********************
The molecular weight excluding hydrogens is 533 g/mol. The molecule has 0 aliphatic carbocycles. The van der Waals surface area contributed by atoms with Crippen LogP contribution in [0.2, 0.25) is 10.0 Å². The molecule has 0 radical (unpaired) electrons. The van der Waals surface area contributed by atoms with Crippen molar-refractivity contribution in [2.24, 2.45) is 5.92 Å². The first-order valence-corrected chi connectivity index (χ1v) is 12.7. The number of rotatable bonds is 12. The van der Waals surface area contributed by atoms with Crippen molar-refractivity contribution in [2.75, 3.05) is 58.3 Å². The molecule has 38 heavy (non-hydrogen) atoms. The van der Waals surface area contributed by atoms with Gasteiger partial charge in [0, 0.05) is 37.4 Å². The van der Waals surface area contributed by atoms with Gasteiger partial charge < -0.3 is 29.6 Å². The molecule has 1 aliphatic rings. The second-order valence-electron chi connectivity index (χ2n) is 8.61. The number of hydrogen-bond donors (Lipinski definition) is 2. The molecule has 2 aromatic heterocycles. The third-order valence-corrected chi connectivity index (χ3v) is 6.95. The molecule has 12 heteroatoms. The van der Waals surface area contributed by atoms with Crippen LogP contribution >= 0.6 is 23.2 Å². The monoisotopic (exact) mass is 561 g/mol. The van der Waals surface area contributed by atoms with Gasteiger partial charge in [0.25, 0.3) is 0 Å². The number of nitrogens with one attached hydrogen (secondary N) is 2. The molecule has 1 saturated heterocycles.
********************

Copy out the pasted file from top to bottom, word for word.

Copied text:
The molecular weight excluding hydrogens is 533 g/mol. The molecule has 0 aliphatic carbocycles. The van der Waals surface area contributed by atoms with Crippen LogP contribution in [0.2, 0.25) is 10.0 Å². The molecule has 0 radical (unpaired) electrons. The van der Waals surface area contributed by atoms with Crippen molar-refractivity contribution in [2.24, 2.45) is 5.92 Å². The first-order valence-corrected chi connectivity index (χ1v) is 12.7. The number of rotatable bonds is 12. The van der Waals surface area contributed by atoms with Crippen molar-refractivity contribution in [2.75, 3.05) is 58.3 Å². The molecule has 38 heavy (non-hydrogen) atoms. The van der Waals surface area contributed by atoms with Gasteiger partial charge in [0, 0.05) is 37.4 Å². The van der Waals surface area contributed by atoms with Gasteiger partial charge < -0.3 is 29.6 Å². The molecule has 1 aliphatic rings. The second-order valence-electron chi connectivity index (χ2n) is 8.61. The number of hydrogen-bond donors (Lipinski definition) is 2. The molecule has 2 aromatic heterocycles. The third-order valence-corrected chi connectivity index (χ3v) is 6.95. The molecule has 12 heteroatoms. The van der Waals surface area contributed by atoms with Crippen LogP contribution >= 0.6 is 23.2 Å². The monoisotopic (exact) mass is 561 g/mol. The van der Waals surface area contributed by atoms with Gasteiger partial charge in [0.25, 0.3) is 0 Å². The number of nitrogens with one attached hydrogen (secondary N) is 2. The molecule has 1 saturated heterocycles.